While wishing a plague on the plague, Covid-19 has been useful in one respect. In suddenly stopping normal service, it forced us to reconsider what once counted as normality. This reconsideration covers everything from commuting to communal dining. But one popular practice that has provoked an especially intensive rethink is TV sport viewing.
Not long before the metaphorical lights went out, ironic comments about the excessive availability of sport were quite common. Comedians Roy and HG’s dictum that ‘too much sport is barely enough’ was, in fact, accepted sport-media industry and sport fan wisdom.
Sport going off-air produced instant tales of psychological distress and laments that the withdrawal of live sport action was creating a vacuum in everyday lives. The ‘plug-in drug’ had cultivated a habit that for many was hard to shake.
It was not always thus. In the first half of the 20th century, when public service broadcasters were pioneering sport television in most countries, some commercial TV executives didn’t think that it would catch on.
Sports contests were, unlike drama or light entertainment, too unpredictable. Uneven matches, they thought, would be the equivalent of a murder mystery with a spoiler half way through the program.
Some leaders of sport organisations were no less cautious. What if live sport on television meant that fans would put their feet up at home rather than pay for the inconvenience of a spectacle with inferior sightlines?
That problem was quickly solved by trading sport audiences. Real-time outcome uncertainty was an advantage and dedicated fans would watch whatever the score. Live sport could sit in the schedule with plenty of content to fill broadcast space around it.
Television gave sport its biggest source of revenue by paying inflated prices for broadcast rights in return for drawing people to the screen at an appointed time for exposure to advertising. Charging a subscription for the privilege to watch premium sport followed.
Sport fans at the stadium still got the unique atmosphere and bragging rights for being there, plus big screens so they wouldn’t miss watching from home or in the pub too much. TV viewers got their own home studio screens and speakers so that they could simulate attendance, and paid directly or indirectly for entry at the ‘electronic turnstile’.
The outcome was increasingly slick coverage of sport events that acquired epic dimensions, a riot of movement and noise that could attract the attention even of channel-surfing viewers disconnected from sport. That big splash of sights and sounds projected its own importance and immediacy.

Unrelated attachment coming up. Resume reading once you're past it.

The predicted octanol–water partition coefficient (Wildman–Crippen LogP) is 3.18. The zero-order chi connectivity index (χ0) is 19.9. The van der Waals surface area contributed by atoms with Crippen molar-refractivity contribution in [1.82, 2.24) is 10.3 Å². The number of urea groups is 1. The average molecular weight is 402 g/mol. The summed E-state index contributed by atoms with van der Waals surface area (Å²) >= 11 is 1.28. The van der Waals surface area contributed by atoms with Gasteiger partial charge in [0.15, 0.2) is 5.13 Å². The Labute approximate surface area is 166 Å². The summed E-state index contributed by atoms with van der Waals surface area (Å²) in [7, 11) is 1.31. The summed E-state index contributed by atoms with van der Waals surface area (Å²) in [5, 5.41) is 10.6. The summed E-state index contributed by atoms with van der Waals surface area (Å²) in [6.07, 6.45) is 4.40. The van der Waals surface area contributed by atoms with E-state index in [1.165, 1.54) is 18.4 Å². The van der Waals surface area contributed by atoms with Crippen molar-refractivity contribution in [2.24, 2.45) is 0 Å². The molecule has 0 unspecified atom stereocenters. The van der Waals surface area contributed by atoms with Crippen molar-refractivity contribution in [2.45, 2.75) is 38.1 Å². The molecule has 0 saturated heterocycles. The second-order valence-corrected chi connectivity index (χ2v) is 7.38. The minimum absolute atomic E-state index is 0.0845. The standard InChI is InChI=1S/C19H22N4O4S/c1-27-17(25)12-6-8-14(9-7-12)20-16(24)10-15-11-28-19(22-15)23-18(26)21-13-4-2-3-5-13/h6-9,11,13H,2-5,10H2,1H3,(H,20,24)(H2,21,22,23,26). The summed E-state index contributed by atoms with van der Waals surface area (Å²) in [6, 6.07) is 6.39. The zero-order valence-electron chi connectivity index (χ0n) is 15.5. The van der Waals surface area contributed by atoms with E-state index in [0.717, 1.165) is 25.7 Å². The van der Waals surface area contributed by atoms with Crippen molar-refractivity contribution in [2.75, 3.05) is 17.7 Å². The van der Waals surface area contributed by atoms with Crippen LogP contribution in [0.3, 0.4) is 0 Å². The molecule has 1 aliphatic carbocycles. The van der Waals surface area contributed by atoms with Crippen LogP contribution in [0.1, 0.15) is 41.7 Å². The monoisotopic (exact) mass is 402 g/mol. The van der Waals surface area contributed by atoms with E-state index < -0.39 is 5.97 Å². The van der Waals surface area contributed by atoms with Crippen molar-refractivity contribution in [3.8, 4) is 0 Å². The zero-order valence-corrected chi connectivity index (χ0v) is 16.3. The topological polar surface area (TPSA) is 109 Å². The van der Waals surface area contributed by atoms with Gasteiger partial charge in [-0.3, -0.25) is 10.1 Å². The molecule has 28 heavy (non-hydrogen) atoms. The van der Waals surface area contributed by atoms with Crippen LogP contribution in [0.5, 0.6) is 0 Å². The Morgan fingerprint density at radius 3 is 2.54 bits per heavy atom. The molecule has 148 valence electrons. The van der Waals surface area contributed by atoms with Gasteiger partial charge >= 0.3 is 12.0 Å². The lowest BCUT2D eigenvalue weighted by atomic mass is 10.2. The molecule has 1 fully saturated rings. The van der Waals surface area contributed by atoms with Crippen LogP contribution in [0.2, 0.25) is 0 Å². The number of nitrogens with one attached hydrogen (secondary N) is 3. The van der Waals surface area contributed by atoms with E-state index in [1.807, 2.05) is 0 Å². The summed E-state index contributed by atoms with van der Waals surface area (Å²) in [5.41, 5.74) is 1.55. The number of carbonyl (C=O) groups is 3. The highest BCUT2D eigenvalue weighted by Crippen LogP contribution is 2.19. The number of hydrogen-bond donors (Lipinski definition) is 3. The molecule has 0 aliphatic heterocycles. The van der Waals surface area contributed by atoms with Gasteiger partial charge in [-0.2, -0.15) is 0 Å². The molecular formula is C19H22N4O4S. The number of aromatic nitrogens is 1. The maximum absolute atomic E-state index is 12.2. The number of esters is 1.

Everybody was happy, apart from fans excluded by rising ticket prices and high subscriptions for premium live sport. And some old-school sport lovers who resented their favourite games paying TV’s piper by changing their rules, playing gear and game times to suit it.
But then came Covid-19, first meaning crowd-free contests and then blank sport screens. Sport fans desperately search for TV fare beyond endless replays of classic moments in sport history. The Belarusian Premier League instantly acquired a global audience, as a perverse reward for the ex-Soviet republic’s refusal to acknowledge the pandemic problem.
Documentaries like The Last Dance, a homage to basketball demi-god Michael Jordan, and Sunderland Til I Die about a failing English footbal team, helped fill the sport viewing void on TV streaming services.
When live sport began to return to screens across the world, it was greeted by empty stadia or drastically reduced crowds. Colourful, noisy sport spectacles transmuted into soulless contests played mostly in silence apart from player and coach swearing, the raw thud of collisions between bodies in contact sports, and some ambient noise.
Cardboard cut-outs of spectators with pasted on faces in the stands produced spot-the-celebrity jokes. Giant Zoom screens of fans at home reminded many white-collar professionals of the now-daily work routines they were trying to escape by watching sport on TV.
Enter the technical wizardry of the people who shape TV sport sound. If the sport crowd was absent it had to be invented, if depleted it needed to be enhanced. Digital samples of spectator sounds – mostly minus the abuse – were matched as much as possible to what was happening live in the stadium.
The sound-mixer-turned-conductor cranked up and compressed the noise here, softened and diffused it there. Multiple cameras panned and cut away, zoomed in and out in sync with the sampled sounds. All with the aim of simulation and stimulation in recreating memories of the pre-pandemic live TV sport experience.
Without such artifice, which was already well advanced before the pandemic, echo-ridden two-dimensional screen representations would be exposed, paradoxically, as inauthentic.
The Simulation Game
For the television sport viewer, the pandemic provided a salient lesson in media literacy. We were reminded, if we ever knew it in the first place, that live TV sport is a confection processed just like any BBC, HBO or Netflix drama.
It is a spectacle in which fans are acting out the drama, deeply dependent on the Greek chorus that constantly calls those on stage to account for their actions. Except in this case the chorus is organised into competing teams, and calls to conscience and ethics often drowned out by the urge to win by any means.
The pandemic has reinforced for sport fans accustomed to stadium ambience the importance of their roles as screen actors who pay to be seen. While those who watch from afar now appreciate how much they are in the hands of editors and technical operators to make it all feel real.
In the historic contest between sport and media, the Covid-19 Trophy went to television. In extra time to a fake soundtrack.
Originally published on openforum.com.au,
September 19, 2020.
Copyright © David Rowe 2020